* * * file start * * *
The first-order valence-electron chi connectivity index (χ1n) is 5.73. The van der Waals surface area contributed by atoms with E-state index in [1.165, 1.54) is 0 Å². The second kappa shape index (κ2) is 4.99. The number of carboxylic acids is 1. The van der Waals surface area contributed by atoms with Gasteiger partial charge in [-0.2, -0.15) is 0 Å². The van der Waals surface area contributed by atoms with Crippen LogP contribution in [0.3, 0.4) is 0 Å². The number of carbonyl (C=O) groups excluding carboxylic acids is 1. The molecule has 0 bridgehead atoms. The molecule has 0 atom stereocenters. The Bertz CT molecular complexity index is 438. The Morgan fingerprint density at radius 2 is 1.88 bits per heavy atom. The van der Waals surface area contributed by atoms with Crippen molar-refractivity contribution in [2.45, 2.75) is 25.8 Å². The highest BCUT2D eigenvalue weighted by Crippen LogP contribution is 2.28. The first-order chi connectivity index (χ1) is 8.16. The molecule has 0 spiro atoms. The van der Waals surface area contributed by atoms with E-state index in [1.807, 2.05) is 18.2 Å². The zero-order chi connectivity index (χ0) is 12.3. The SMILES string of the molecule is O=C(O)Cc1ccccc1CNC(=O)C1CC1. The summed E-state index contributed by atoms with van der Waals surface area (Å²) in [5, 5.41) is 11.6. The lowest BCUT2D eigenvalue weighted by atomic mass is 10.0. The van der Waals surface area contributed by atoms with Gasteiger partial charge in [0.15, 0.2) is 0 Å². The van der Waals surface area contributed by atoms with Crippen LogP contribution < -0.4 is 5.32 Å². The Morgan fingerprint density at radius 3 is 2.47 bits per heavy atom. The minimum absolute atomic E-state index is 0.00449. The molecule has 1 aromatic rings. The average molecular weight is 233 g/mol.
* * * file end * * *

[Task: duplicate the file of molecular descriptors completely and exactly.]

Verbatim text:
The first-order valence-electron chi connectivity index (χ1n) is 5.73. The van der Waals surface area contributed by atoms with E-state index in [1.165, 1.54) is 0 Å². The second kappa shape index (κ2) is 4.99. The number of carboxylic acids is 1. The van der Waals surface area contributed by atoms with Gasteiger partial charge in [-0.2, -0.15) is 0 Å². The van der Waals surface area contributed by atoms with Crippen LogP contribution in [0.3, 0.4) is 0 Å². The number of carbonyl (C=O) groups excluding carboxylic acids is 1. The molecule has 0 bridgehead atoms. The molecule has 0 atom stereocenters. The Bertz CT molecular complexity index is 438. The Morgan fingerprint density at radius 2 is 1.88 bits per heavy atom. The van der Waals surface area contributed by atoms with Crippen molar-refractivity contribution in [2.45, 2.75) is 25.8 Å². The highest BCUT2D eigenvalue weighted by Crippen LogP contribution is 2.28. The first-order chi connectivity index (χ1) is 8.16. The molecule has 0 spiro atoms. The van der Waals surface area contributed by atoms with E-state index in [1.807, 2.05) is 18.2 Å². The zero-order chi connectivity index (χ0) is 12.3. The SMILES string of the molecule is O=C(O)Cc1ccccc1CNC(=O)C1CC1. The summed E-state index contributed by atoms with van der Waals surface area (Å²) in [5, 5.41) is 11.6. The lowest BCUT2D eigenvalue weighted by atomic mass is 10.0. The van der Waals surface area contributed by atoms with Gasteiger partial charge in [0.15, 0.2) is 0 Å². The van der Waals surface area contributed by atoms with Crippen LogP contribution < -0.4 is 5.32 Å². The Morgan fingerprint density at radius 3 is 2.47 bits per heavy atom. The minimum absolute atomic E-state index is 0.00449. The molecule has 1 aromatic rings. The average molecular weight is 233 g/mol.